Yes, you’re right, this has nothing to do with financial services marketing.Â But I’ve just been irritated by a tubecard on the Victoria Line, and I feel the need to restore my equilibirium by sharing three thoughts with you.
The tube card?Â Oh yes.Â It was an Oxfam one, andÂ the headlineÂ said:Â “People in developing countries aren’t thinking about how climate change will affect them. They already know.”Â Â Â Â There was then some short copy about some of the veryÂ bad ways it was affecting them – rising sea levels, flood, drought, crop failures etc.
I’ll come back toÂ my irritation later.Â Here are theÂ three points.
1.Â Wouldn’t this be a good time to buy land in Greenland or northern Canada?Â Â It’s really, really cheap at the moment, because it’s too cold and inhospitable.Â This seems likely to change.
2.Â Should we spend a bit less time and effort on trying to stop climate change, and a bit more on trying to deal with it?Â If for no other reason than the rate of increase of the human population, I find it impossible to believe that even if all of us in the affluent west drive Toyota Priuses and recycle all our rubbish we can do much more than delay the inevitable by a few weeks, or months, or years.Â Â But if we really set our minds to it, couldn’t we tackle some of the huge challenges involved in dealing with it?Â Simplistically, at the moment the earth’s polar regions are almost unoccupied because they’re too cold, but everywhere else is inhabited by people even though the region around the equator is pretty uncomfortable.Â Might it be the case that in, I don’t know, 30, 40 or 50 years the region around the equator is unoccupied because it’s too hot and dry, but everywhere else is inhabited by people even though the polar regions are still a bit chilly?Â The landmass of Antarctica, for example,Â is 13 million square miles, rather more than Europe and rather less than South America.Â In the worst-case scenario when the polar ice caps melt away completely, how much of this would be inhabitable?
3.Â Can climate change really be bad news for everyone?Â This is the point that connects to that Oxfam tubecard.Â The assumption of climate change propagandists is that it’s all bad, andÂ climate change will impact in the most negative way possible on every community everywhere:Â places that are already too hot will become hotter, while places that are too cold will become colder;Â places that are too dry will become dryer, while places that are too wet will become wetter;Â low-lying places will be flooded, while high ground will suffer from drought.Â Â Can this be right?Â Surely some places must be better off, or at least not worse? Â Someone told me once that in the worst-case scenario, we in the UK will have a climate like the South of France has today.Â I can see that the process of adjusting to this would be painful and expensive – umbrella manufacturers diversifying into parasols etc (joke) – but in the longer run would it be worse?Â And must not the same also be true for some developing economies, especiallyÂ in more temperate regions?Â Â The heavy rains in low-lying Bangladesh cause terrible flooding.Â But on the higher ground in the region, aren’t they more good news than bad?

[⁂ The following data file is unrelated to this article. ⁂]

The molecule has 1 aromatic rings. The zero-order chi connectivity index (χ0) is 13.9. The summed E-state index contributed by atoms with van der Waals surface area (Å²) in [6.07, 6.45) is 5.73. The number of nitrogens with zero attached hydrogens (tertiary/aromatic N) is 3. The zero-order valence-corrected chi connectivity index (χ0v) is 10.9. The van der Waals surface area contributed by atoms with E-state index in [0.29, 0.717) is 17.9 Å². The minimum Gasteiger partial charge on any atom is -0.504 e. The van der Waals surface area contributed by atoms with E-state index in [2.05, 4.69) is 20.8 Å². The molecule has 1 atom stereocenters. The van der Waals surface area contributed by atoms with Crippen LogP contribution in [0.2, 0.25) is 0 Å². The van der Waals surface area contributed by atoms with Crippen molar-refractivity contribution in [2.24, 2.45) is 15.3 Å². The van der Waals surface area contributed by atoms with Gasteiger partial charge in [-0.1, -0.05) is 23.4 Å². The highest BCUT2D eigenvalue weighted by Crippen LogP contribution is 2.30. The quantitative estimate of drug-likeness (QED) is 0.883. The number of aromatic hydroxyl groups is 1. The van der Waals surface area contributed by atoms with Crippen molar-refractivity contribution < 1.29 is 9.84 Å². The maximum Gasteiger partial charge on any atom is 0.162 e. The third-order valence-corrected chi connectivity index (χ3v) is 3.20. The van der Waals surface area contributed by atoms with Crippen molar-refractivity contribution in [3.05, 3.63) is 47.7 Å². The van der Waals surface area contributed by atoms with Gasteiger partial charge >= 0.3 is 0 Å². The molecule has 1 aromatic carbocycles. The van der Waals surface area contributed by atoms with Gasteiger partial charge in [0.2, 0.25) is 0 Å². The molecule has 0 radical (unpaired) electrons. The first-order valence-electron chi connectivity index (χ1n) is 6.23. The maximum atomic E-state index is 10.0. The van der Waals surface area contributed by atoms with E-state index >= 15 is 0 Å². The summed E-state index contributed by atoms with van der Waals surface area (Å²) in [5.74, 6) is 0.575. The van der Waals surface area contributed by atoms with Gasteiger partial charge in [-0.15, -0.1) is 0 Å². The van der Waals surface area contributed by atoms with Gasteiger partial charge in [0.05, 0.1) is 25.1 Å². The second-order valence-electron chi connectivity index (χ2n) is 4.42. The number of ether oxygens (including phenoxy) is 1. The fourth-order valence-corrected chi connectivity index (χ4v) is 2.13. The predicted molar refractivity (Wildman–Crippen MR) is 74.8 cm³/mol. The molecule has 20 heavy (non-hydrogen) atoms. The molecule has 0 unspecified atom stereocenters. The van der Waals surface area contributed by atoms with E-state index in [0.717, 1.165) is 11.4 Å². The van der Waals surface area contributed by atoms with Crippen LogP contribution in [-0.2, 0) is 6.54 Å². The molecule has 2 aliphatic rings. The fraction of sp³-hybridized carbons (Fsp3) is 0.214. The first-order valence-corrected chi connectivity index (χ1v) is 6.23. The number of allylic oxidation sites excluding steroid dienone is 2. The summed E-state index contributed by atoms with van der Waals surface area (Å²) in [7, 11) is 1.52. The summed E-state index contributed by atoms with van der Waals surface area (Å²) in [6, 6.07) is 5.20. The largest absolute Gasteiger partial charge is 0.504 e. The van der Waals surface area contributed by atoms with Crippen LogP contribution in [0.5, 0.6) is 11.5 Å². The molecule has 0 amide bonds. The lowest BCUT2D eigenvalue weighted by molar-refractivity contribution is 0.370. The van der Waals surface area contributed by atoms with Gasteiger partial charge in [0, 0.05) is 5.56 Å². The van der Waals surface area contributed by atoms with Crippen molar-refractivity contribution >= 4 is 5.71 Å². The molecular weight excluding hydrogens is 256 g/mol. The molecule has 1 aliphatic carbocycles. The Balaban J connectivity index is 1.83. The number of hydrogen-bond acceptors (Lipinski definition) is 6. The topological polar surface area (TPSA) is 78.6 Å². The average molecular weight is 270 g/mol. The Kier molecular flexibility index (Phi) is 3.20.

On reflection, I think my three points about climate change are just one point:Â namely, that if you get beyond the sweeping naivety of saying that it’s bad and must be stopped, some quite interesting new thoughts start coming to mind.Â
And I suppose that in that respect, perhaps there is a marginal and awkwardlyÂ contrived analogy with marketing financial services after all.